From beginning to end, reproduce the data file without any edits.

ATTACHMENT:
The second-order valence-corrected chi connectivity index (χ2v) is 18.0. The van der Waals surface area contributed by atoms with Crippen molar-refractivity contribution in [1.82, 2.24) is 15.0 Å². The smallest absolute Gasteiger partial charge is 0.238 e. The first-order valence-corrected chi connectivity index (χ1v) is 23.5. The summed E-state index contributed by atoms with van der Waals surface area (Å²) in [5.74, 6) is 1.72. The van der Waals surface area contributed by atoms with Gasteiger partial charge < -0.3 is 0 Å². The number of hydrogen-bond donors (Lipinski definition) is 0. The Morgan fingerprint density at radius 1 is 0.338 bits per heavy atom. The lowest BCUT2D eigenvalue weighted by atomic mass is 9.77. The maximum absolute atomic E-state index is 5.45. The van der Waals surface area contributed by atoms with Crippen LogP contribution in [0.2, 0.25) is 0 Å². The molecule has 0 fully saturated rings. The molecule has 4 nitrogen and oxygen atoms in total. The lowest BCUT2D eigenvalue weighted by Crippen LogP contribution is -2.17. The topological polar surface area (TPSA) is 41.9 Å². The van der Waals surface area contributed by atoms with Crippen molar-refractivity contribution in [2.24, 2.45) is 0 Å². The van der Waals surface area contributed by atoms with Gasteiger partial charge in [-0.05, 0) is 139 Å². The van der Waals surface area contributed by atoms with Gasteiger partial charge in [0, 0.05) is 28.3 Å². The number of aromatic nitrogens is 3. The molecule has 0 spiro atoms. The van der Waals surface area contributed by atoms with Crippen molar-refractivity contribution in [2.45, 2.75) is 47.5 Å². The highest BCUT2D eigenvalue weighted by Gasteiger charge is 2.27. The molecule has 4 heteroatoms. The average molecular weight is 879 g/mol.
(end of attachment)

The second-order valence-corrected chi connectivity index (χ2v) is 18.0. The van der Waals surface area contributed by atoms with Crippen molar-refractivity contribution in [1.82, 2.24) is 15.0 Å². The smallest absolute Gasteiger partial charge is 0.238 e. The first-order valence-corrected chi connectivity index (χ1v) is 23.5. The summed E-state index contributed by atoms with van der Waals surface area (Å²) in [5.74, 6) is 1.72. The van der Waals surface area contributed by atoms with Gasteiger partial charge < -0.3 is 0 Å². The number of hydrogen-bond donors (Lipinski definition) is 0. The Morgan fingerprint density at radius 1 is 0.338 bits per heavy atom. The lowest BCUT2D eigenvalue weighted by atomic mass is 9.77. The maximum absolute atomic E-state index is 5.45. The van der Waals surface area contributed by atoms with Crippen LogP contribution in [0.2, 0.25) is 0 Å². The molecule has 0 fully saturated rings. The molecule has 4 nitrogen and oxygen atoms in total. The lowest BCUT2D eigenvalue weighted by Crippen LogP contribution is -2.17. The topological polar surface area (TPSA) is 41.9 Å². The van der Waals surface area contributed by atoms with Crippen molar-refractivity contribution in [2.24, 2.45) is 0 Å². The van der Waals surface area contributed by atoms with Gasteiger partial charge in [-0.05, 0) is 139 Å². The van der Waals surface area contributed by atoms with Gasteiger partial charge in [0, 0.05) is 28.3 Å². The number of aromatic nitrogens is 3. The molecule has 0 spiro atoms. The van der Waals surface area contributed by atoms with Crippen molar-refractivity contribution in [2.45, 2.75) is 47.5 Å². The highest BCUT2D eigenvalue weighted by Gasteiger charge is 2.27. The molecule has 4 heteroatoms. The average molecular weight is 879 g/mol.